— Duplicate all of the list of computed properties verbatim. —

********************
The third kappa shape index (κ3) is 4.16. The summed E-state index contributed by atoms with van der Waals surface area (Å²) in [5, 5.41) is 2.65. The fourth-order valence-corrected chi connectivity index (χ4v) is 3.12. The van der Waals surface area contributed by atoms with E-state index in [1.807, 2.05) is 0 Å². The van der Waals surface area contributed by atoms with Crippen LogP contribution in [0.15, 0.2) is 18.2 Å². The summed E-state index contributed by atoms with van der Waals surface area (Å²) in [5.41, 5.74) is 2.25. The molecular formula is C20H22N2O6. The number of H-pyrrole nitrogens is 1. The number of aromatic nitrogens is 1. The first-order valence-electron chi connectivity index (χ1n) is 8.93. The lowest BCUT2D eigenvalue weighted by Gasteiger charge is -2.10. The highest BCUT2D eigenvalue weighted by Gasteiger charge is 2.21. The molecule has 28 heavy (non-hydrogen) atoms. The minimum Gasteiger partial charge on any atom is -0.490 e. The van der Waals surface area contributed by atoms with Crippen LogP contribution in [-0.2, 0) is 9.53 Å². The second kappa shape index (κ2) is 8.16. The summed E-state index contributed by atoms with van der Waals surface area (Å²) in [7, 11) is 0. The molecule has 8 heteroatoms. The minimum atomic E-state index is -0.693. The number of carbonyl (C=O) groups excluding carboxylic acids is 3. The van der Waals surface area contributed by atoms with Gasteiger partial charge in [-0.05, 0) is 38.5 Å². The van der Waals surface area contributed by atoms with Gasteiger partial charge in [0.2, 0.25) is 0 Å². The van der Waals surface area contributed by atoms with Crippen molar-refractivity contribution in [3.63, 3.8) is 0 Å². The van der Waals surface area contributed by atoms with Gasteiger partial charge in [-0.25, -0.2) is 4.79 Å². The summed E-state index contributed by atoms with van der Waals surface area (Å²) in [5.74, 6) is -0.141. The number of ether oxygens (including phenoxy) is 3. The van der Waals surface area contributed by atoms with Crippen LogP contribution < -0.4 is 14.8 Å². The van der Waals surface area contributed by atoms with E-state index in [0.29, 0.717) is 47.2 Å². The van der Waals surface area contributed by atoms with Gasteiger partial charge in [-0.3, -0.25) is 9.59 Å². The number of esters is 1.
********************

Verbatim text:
The third kappa shape index (κ3) is 4.16. The summed E-state index contributed by atoms with van der Waals surface area (Å²) in [5, 5.41) is 2.65. The fourth-order valence-corrected chi connectivity index (χ4v) is 3.12. The van der Waals surface area contributed by atoms with E-state index in [1.807, 2.05) is 0 Å². The van der Waals surface area contributed by atoms with Crippen LogP contribution in [0.15, 0.2) is 18.2 Å². The summed E-state index contributed by atoms with van der Waals surface area (Å²) in [5.41, 5.74) is 2.25. The molecular formula is C20H22N2O6. The number of H-pyrrole nitrogens is 1. The number of aromatic nitrogens is 1. The first-order valence-electron chi connectivity index (χ1n) is 8.93. The lowest BCUT2D eigenvalue weighted by Gasteiger charge is -2.10. The highest BCUT2D eigenvalue weighted by Gasteiger charge is 2.21. The molecule has 28 heavy (non-hydrogen) atoms. The minimum Gasteiger partial charge on any atom is -0.490 e. The van der Waals surface area contributed by atoms with Crippen LogP contribution in [-0.2, 0) is 9.53 Å². The second kappa shape index (κ2) is 8.16. The summed E-state index contributed by atoms with van der Waals surface area (Å²) in [7, 11) is 0. The molecule has 8 heteroatoms. The minimum atomic E-state index is -0.693. The number of carbonyl (C=O) groups excluding carboxylic acids is 3. The van der Waals surface area contributed by atoms with Gasteiger partial charge in [-0.05, 0) is 38.5 Å². The van der Waals surface area contributed by atoms with Gasteiger partial charge in [0.2, 0.25) is 0 Å². The van der Waals surface area contributed by atoms with Crippen molar-refractivity contribution in [3.63, 3.8) is 0 Å². The van der Waals surface area contributed by atoms with Gasteiger partial charge in [-0.25, -0.2) is 4.79 Å². The summed E-state index contributed by atoms with van der Waals surface area (Å²) in [5.74, 6) is -0.141. The number of ether oxygens (including phenoxy) is 3. The van der Waals surface area contributed by atoms with Crippen LogP contribution < -0.4 is 14.8 Å². The van der Waals surface area contributed by atoms with E-state index in [0.29, 0.717) is 47.2 Å². The van der Waals surface area contributed by atoms with Gasteiger partial charge in [-0.3, -0.25) is 9.59 Å². The number of esters is 1.